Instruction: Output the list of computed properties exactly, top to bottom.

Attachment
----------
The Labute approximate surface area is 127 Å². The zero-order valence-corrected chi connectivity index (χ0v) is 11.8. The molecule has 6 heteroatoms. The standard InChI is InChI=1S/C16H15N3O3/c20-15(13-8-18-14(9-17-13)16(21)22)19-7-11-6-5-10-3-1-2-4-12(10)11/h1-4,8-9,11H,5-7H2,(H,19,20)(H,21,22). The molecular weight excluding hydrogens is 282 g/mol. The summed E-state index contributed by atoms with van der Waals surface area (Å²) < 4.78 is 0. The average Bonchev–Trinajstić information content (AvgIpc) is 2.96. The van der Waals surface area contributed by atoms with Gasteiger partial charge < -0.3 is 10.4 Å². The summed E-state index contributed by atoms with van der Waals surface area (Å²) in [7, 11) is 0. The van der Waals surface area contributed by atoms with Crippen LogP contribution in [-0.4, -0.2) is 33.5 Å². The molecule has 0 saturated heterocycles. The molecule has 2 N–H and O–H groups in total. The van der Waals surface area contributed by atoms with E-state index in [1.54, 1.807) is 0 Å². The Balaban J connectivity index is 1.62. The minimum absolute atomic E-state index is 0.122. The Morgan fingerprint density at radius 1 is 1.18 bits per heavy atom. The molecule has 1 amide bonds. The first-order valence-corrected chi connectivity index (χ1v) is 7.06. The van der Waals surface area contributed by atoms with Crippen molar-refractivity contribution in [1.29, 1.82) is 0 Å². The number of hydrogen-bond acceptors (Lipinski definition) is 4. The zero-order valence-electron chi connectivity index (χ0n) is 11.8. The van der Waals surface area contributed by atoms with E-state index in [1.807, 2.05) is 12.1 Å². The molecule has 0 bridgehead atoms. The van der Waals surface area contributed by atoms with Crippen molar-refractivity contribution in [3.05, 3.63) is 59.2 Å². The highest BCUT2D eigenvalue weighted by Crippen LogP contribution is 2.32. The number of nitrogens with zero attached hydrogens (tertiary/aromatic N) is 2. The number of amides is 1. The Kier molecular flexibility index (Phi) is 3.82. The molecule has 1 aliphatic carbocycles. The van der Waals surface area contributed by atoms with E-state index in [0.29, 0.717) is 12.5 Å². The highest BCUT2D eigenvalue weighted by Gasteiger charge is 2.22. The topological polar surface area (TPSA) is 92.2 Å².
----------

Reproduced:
The Labute approximate surface area is 127 Å². The zero-order valence-corrected chi connectivity index (χ0v) is 11.8. The molecule has 6 heteroatoms. The standard InChI is InChI=1S/C16H15N3O3/c20-15(13-8-18-14(9-17-13)16(21)22)19-7-11-6-5-10-3-1-2-4-12(10)11/h1-4,8-9,11H,5-7H2,(H,19,20)(H,21,22). The molecular weight excluding hydrogens is 282 g/mol. The summed E-state index contributed by atoms with van der Waals surface area (Å²) < 4.78 is 0. The average Bonchev–Trinajstić information content (AvgIpc) is 2.96. The van der Waals surface area contributed by atoms with Gasteiger partial charge < -0.3 is 10.4 Å². The summed E-state index contributed by atoms with van der Waals surface area (Å²) in [7, 11) is 0. The van der Waals surface area contributed by atoms with Crippen LogP contribution in [-0.4, -0.2) is 33.5 Å². The molecule has 0 saturated heterocycles. The molecule has 2 N–H and O–H groups in total. The van der Waals surface area contributed by atoms with E-state index in [1.54, 1.807) is 0 Å². The Balaban J connectivity index is 1.62. The minimum absolute atomic E-state index is 0.122. The Morgan fingerprint density at radius 1 is 1.18 bits per heavy atom. The molecule has 1 amide bonds. The first-order valence-corrected chi connectivity index (χ1v) is 7.06. The van der Waals surface area contributed by atoms with Crippen molar-refractivity contribution in [1.29, 1.82) is 0 Å². The number of hydrogen-bond acceptors (Lipinski definition) is 4. The zero-order valence-electron chi connectivity index (χ0n) is 11.8. The van der Waals surface area contributed by atoms with E-state index in [1.807, 2.05) is 12.1 Å². The molecule has 0 bridgehead atoms. The van der Waals surface area contributed by atoms with Crippen molar-refractivity contribution in [3.05, 3.63) is 59.2 Å². The highest BCUT2D eigenvalue weighted by Crippen LogP contribution is 2.32. The number of nitrogens with zero attached hydrogens (tertiary/aromatic N) is 2. The number of amides is 1. The Kier molecular flexibility index (Phi) is 3.82. The molecule has 1 aliphatic carbocycles. The van der Waals surface area contributed by atoms with E-state index in [0.29, 0.717) is 12.5 Å². The highest BCUT2D eigenvalue weighted by Gasteiger charge is 2.22. The topological polar surface area (TPSA) is 92.2 Å².